But What to Buy?

 On a personal note, the last three stops on my career involved working at firms where private equity was the owner; Nuveen, Mercer Global Advisors, and TCW. In each case, there were far more challenges than any employee would have expected given the lofty   growth charts provided in the deal deck. A fact that was not lost on those of us who were working hard every day inside the factory. 

Grinding Away


Final comment on the subject of the late stage nature of private equity, if you are an advisor, client, endowment, or institution holding on to private equity investments that you would like a price and potential bid on, please connect with us ( Outside of the advisory business with Stillwater Capital, we have a relationship with Capital Dynamics, a buyer of private equity secondaries and growth venture capital. It’s our job to find clients looking for liquidity, their job is to find you a price.


Salesforce, the customer relationship management software goliath, reported earnings this week, and Wall Street yawned. Why do we care? Because we currently hold a short position in the shares based on the fact that the company’s ‘growth by acquisition’ strategy is out of runway, and if organic growth doesn’t start to accelerate in a hurry, we think there are plenty of investors that will bail on the stock. Look no further than market gadfly Jim Cramer to sum up our feelings.  

"I think that they could say that there's going to be a five for one split, boosting the non-existent dividend and buyback 50% of the stock and it wouldn't matter," said Cramer. "I mean, we're in a downturn. What you want to do is you want to look back at the 2014 downturn and the 2016 downturn and get a sense of what can occur."

Salesforce – CRM

Peloton shares sold off this week on backlash from what will probably go down as the advertising disaster of 2019. In a recent spot geared towards the holiday selling season, the portrayal of a female recipient of the bike fell terribly flat as wafer thin bougie actresses tend not to make for the best ‘before’ images of health. As CNBC reports, even the actor playing the gift giving husband is taking a hit.

Deer…Meet Headlights


We like the story because Peloton is on our list of bubble stocks and our clients will be seeing the accompanying short position by year end. In our opinion, and the opinion of a few smart others, at best this is a company that trailblazed itself into relevance only to expose the trend to competition. At worst the $2,300 device will eventually become an expensive coat rack to many buyers.

The Peloton 

Finally, someone is taking our less than positive side on the outlook for Facebook, as this week HSBC initiated coverage of the social network with a ‘reduce’ rating and recommend investors sell the shares. The reason, and this is our view as well, is that there is significant regulatory risk to the share price, little of which is currently priced in. The analyst, Nicolas Cote-Colisson, pegged the downside at 40% from here if regulators ‘advance their plans for intrusive interventions’ in the company’s business practices. We also happen to have a very anti-ESG view of social media in general and the negative societal impact they have.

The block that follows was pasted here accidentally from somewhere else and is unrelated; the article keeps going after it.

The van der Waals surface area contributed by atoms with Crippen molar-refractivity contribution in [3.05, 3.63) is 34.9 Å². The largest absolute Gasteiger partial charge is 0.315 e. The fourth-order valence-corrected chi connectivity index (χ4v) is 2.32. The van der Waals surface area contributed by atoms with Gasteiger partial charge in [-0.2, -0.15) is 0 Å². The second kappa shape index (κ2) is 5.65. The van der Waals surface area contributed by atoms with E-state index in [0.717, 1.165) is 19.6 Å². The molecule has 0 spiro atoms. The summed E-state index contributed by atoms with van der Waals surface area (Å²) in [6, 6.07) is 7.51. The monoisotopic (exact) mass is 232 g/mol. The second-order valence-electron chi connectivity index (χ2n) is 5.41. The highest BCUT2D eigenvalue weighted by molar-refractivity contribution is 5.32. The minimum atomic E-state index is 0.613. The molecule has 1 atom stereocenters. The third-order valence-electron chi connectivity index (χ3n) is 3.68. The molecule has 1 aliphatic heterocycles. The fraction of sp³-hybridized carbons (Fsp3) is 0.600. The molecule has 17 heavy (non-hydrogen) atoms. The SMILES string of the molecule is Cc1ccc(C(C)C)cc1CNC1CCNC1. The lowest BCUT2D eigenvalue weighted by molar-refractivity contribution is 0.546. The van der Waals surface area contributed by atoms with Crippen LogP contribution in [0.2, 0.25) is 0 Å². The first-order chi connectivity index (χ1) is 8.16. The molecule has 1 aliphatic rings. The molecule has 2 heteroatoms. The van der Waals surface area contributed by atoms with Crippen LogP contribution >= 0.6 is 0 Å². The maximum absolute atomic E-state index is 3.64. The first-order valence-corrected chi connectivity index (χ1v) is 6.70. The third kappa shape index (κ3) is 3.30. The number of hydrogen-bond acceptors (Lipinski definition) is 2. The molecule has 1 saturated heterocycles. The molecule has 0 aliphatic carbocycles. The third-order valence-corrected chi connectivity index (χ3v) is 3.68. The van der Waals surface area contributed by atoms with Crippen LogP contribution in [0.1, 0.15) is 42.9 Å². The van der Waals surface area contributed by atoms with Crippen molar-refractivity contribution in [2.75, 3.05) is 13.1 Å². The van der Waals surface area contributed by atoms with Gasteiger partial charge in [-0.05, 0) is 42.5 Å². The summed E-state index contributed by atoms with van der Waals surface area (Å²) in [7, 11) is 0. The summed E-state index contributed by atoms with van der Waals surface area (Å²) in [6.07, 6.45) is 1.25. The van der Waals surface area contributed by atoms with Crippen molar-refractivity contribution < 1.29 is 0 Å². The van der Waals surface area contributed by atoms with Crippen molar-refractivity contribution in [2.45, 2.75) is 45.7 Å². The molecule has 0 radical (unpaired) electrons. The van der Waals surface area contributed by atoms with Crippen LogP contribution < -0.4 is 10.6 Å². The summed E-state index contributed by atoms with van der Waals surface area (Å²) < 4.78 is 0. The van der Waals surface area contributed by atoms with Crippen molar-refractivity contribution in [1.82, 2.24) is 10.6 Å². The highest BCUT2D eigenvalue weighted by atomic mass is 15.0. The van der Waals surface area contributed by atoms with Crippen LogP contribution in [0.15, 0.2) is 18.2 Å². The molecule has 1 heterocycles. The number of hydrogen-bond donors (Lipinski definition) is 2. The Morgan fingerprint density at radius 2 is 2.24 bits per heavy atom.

Social Media Soup

What Facebook is to marginal postings online by millennials and underage kids without fully formed frontal lobes, White Claw is the alcoholic beverage equivalent. Last week CNBC profiled the company, and the broader seltzer market over time. If there was a near term crescendo it happened earlier this year as ‘The Claw’ was a defining part of summer 2019 in America.

Catch the Wave

Comedian Trever Wallace’s ‘drinks White Claw once’ summed up the entire fad, in a very funny viral Facebook post way. But denizens beware, as the Norwood Ohio Police Department said in a post earlier this year, ‘Ain’t no laws when drinking Claws is not a viable defense and will not hold up in any courtroom’. You got to give it to the boys in blue on that one.

‘To Protect and Serve’  

Up & Down Wall Street 

The hottest ticket on Wall Street continues to be in M&A, and the consolidation of independent financial advisors as well as white shoe ‘break away’ brokers to form what are fast becoming multibillion-dollar behemoth aggregators, the likes of which private equity firms are happy to supply with all the dry powder they want. The appeal is that in a world of ever decreasing margins for mutual funds, ETFs, hedge funds, and most anything else you can place in a client portfolio, the advisor management fee for those assets is what matters most these days.

Glory Days

Morgan Stanley CEO, James Gorman, set the tone for this trend years ago when he tacked the firms focus from trading to asset management, part of which was the result of Dodd-Frank. His quote at the time ‘You can run a hedge fund, but you just can’t do it off of my balance sheet’. Interestingly enough, when asked what the one asset he wished he could have back it was Pete Muller’s famously consistent Process Driven Trading, or PDT, hedge fund that was spun out in 2012. I’d want to keep something too if it never lost me money.  

Pete Muller, circa 2012

The ax has fallen on another one of Wall Street’s most powerful who didn’t adhere to the strict world of compliance, when it was announced that Mark Wiesman, head of Blackrock’s global active equities, was fired for having a relationship with a fellow firm employee.  Mark was on the short list of names to replace CEO and founder Larry Fink. He now says he ‘regrets his mistake’. Aficionados of gallows humor, self-included, might say he was lucky because he was in charge of the dying side of the asset management business.